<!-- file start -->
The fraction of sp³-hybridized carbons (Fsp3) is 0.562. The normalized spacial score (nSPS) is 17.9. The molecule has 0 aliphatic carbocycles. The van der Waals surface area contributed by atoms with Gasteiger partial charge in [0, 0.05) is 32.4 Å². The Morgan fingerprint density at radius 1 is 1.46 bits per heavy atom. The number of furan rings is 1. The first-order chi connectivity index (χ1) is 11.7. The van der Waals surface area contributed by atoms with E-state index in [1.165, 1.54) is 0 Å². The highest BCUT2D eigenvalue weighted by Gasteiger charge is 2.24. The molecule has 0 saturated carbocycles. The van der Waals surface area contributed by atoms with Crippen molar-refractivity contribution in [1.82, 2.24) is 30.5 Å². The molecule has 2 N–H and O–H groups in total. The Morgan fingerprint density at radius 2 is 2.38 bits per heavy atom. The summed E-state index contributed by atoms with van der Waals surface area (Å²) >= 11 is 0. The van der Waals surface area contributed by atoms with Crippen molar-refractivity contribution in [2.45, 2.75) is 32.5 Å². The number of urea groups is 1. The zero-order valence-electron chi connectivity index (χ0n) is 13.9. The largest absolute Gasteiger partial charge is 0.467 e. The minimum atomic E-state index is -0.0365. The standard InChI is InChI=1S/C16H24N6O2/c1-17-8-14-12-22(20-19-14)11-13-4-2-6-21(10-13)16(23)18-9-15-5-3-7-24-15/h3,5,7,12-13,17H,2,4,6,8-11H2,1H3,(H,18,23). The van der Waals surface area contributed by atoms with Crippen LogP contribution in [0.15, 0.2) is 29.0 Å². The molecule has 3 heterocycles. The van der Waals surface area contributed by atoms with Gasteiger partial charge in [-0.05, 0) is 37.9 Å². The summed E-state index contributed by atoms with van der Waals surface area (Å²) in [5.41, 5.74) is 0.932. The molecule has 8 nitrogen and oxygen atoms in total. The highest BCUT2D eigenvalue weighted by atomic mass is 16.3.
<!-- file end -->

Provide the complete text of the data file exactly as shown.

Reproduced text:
The fraction of sp³-hybridized carbons (Fsp3) is 0.562. The normalized spacial score (nSPS) is 17.9. The molecule has 0 aliphatic carbocycles. The van der Waals surface area contributed by atoms with Gasteiger partial charge in [0, 0.05) is 32.4 Å². The Morgan fingerprint density at radius 1 is 1.46 bits per heavy atom. The number of furan rings is 1. The first-order chi connectivity index (χ1) is 11.7. The van der Waals surface area contributed by atoms with E-state index in [1.165, 1.54) is 0 Å². The highest BCUT2D eigenvalue weighted by Gasteiger charge is 2.24. The molecule has 0 saturated carbocycles. The van der Waals surface area contributed by atoms with Crippen molar-refractivity contribution in [1.82, 2.24) is 30.5 Å². The molecule has 2 N–H and O–H groups in total. The Morgan fingerprint density at radius 2 is 2.38 bits per heavy atom. The summed E-state index contributed by atoms with van der Waals surface area (Å²) >= 11 is 0. The van der Waals surface area contributed by atoms with Crippen molar-refractivity contribution in [2.45, 2.75) is 32.5 Å². The number of urea groups is 1. The zero-order valence-electron chi connectivity index (χ0n) is 13.9. The largest absolute Gasteiger partial charge is 0.467 e. The minimum atomic E-state index is -0.0365. The standard InChI is InChI=1S/C16H24N6O2/c1-17-8-14-12-22(20-19-14)11-13-4-2-6-21(10-13)16(23)18-9-15-5-3-7-24-15/h3,5,7,12-13,17H,2,4,6,8-11H2,1H3,(H,18,23). The van der Waals surface area contributed by atoms with Crippen LogP contribution in [0.15, 0.2) is 29.0 Å². The molecule has 3 heterocycles. The van der Waals surface area contributed by atoms with Gasteiger partial charge in [-0.05, 0) is 37.9 Å². The summed E-state index contributed by atoms with van der Waals surface area (Å²) in [5.41, 5.74) is 0.932. The molecule has 8 nitrogen and oxygen atoms in total. The highest BCUT2D eigenvalue weighted by atomic mass is 16.3.